When ankle pain from osteoarthritis is severe, function is low, and conservative care isn’t helping, surgeons turn to a fusion procedure known as an arthrodesis. There are two ways to do this surgery: open ankle and arthroscopic. As the names suggest, open ankle involves large incisions. Arthroscopy can be done with tiny incisions or just puncture holes where the scope is inserted into the joint.
Naturally, the question arises: which technique works better? Which one is preferred when measured by improvement in pain levels, function, and costs (hospital stay)? To find out, surgeons from Canada carried out a comparative case series.
They treated 30 adults (men and women) with ankle osteoarthritis using the arthroscopic arthrodesis and compared the results to 30 adults (similar in age, sex, weight, and diagnosis) treated for the same problem using an open approach. Everyone was re-evaluated at one and two years after the procedure.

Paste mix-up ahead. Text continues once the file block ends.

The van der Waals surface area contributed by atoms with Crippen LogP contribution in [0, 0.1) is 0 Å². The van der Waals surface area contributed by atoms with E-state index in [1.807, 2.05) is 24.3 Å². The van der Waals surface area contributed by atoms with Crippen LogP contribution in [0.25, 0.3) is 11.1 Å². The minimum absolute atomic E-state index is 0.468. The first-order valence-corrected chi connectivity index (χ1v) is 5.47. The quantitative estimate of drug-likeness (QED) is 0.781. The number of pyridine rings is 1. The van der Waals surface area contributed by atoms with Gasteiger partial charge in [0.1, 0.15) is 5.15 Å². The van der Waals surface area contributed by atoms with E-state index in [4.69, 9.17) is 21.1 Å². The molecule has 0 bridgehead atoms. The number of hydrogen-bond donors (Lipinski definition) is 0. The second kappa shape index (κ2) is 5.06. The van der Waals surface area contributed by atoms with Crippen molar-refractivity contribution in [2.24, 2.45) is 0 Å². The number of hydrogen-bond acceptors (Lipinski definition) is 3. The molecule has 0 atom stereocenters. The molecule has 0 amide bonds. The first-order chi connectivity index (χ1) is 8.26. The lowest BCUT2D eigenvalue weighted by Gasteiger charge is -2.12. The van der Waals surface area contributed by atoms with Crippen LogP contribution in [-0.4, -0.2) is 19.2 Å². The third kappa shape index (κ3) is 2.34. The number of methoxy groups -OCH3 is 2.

A special self-reported survey designed to measure disability and pain from ankle osteoarthritis was used as the main outcome measure. This tool is known as the Ankle Osteoarthritis Scale or AOS.
They found that all the patients in both groups improved significantly both at the end of one year and at the end of the second year of follow-up. But the arthroscopic group did show even greater improvement (statistically better) compared with the open incision group. And the arthroscopic group was in the hospital on average 1.2 fewer days.
There was no difference between the groups in terms of length of time (number of minutes) to do the surgery or quality of alignment of the bones (as viewed on X-ray). The number and type of complications (e.g., nonunion of the bone, delayed wound healing, painful hardware that had to be removed) were also the same between the two groups.
The authors concluded that surgical treatment for end-stage osteoarthritis of the ankle can be safely done arthroscopically. Compared with open incision procedures, arthroscopic arthrodesis provides better overall results faster and without an increase in postoperative problems or complications.
Previous studies reported difficulty correcting a particular ankle deformity (coronal plane deformity) using arthroscopic techniques. But these surgeons say it’s just a matter of repositioning the talus bone in the ankle to restore normal alignment and that can be done arthroscopically.